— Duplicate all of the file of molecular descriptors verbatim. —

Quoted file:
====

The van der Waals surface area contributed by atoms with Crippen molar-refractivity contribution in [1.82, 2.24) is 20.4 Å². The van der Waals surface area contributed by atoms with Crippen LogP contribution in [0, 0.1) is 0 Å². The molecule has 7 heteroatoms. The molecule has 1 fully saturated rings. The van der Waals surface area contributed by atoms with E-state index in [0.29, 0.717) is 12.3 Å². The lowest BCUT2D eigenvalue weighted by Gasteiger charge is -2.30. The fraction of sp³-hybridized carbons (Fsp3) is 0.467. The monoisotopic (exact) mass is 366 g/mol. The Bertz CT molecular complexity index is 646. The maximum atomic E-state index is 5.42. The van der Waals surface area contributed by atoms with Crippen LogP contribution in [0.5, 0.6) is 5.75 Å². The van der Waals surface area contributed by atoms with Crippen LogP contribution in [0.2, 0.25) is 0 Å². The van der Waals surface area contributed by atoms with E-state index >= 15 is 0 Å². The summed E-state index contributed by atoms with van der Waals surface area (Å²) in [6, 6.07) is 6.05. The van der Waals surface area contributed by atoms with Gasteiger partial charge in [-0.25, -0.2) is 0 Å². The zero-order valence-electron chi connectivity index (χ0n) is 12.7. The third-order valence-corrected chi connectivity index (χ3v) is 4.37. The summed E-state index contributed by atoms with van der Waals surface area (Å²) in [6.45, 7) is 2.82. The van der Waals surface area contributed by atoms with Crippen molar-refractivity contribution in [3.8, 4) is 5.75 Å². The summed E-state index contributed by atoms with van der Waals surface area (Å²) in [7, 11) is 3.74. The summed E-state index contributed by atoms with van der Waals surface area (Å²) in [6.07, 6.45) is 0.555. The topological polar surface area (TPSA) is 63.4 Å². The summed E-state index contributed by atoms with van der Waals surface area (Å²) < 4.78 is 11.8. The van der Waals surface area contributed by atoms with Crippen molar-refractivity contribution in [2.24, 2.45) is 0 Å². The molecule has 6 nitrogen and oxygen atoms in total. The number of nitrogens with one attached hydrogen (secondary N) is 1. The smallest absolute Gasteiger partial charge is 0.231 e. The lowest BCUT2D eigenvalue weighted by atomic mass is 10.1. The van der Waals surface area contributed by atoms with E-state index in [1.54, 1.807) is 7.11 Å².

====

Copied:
The van der Waals surface area contributed by atoms with Crippen molar-refractivity contribution in [1.82, 2.24) is 20.4 Å². The van der Waals surface area contributed by atoms with Crippen LogP contribution in [0, 0.1) is 0 Å². The molecule has 7 heteroatoms. The molecule has 1 fully saturated rings. The van der Waals surface area contributed by atoms with E-state index in [0.29, 0.717) is 12.3 Å². The lowest BCUT2D eigenvalue weighted by Gasteiger charge is -2.30. The fraction of sp³-hybridized carbons (Fsp3) is 0.467. The monoisotopic (exact) mass is 366 g/mol. The Bertz CT molecular complexity index is 646. The maximum atomic E-state index is 5.42. The van der Waals surface area contributed by atoms with Crippen LogP contribution in [0.5, 0.6) is 5.75 Å². The van der Waals surface area contributed by atoms with Crippen LogP contribution in [0.2, 0.25) is 0 Å². The van der Waals surface area contributed by atoms with E-state index >= 15 is 0 Å². The summed E-state index contributed by atoms with van der Waals surface area (Å²) in [6, 6.07) is 6.05. The van der Waals surface area contributed by atoms with Gasteiger partial charge in [-0.25, -0.2) is 0 Å². The zero-order valence-electron chi connectivity index (χ0n) is 12.7. The third-order valence-corrected chi connectivity index (χ3v) is 4.37. The summed E-state index contributed by atoms with van der Waals surface area (Å²) in [6.45, 7) is 2.82. The van der Waals surface area contributed by atoms with Crippen molar-refractivity contribution in [3.8, 4) is 5.75 Å². The summed E-state index contributed by atoms with van der Waals surface area (Å²) in [7, 11) is 3.74. The summed E-state index contributed by atoms with van der Waals surface area (Å²) in [6.07, 6.45) is 0.555. The topological polar surface area (TPSA) is 63.4 Å². The summed E-state index contributed by atoms with van der Waals surface area (Å²) < 4.78 is 11.8. The van der Waals surface area contributed by atoms with Crippen molar-refractivity contribution in [2.24, 2.45) is 0 Å². The molecule has 6 nitrogen and oxygen atoms in total. The number of nitrogens with one attached hydrogen (secondary N) is 1. The smallest absolute Gasteiger partial charge is 0.231 e. The lowest BCUT2D eigenvalue weighted by atomic mass is 10.1. The van der Waals surface area contributed by atoms with E-state index in [1.54, 1.807) is 7.11 Å².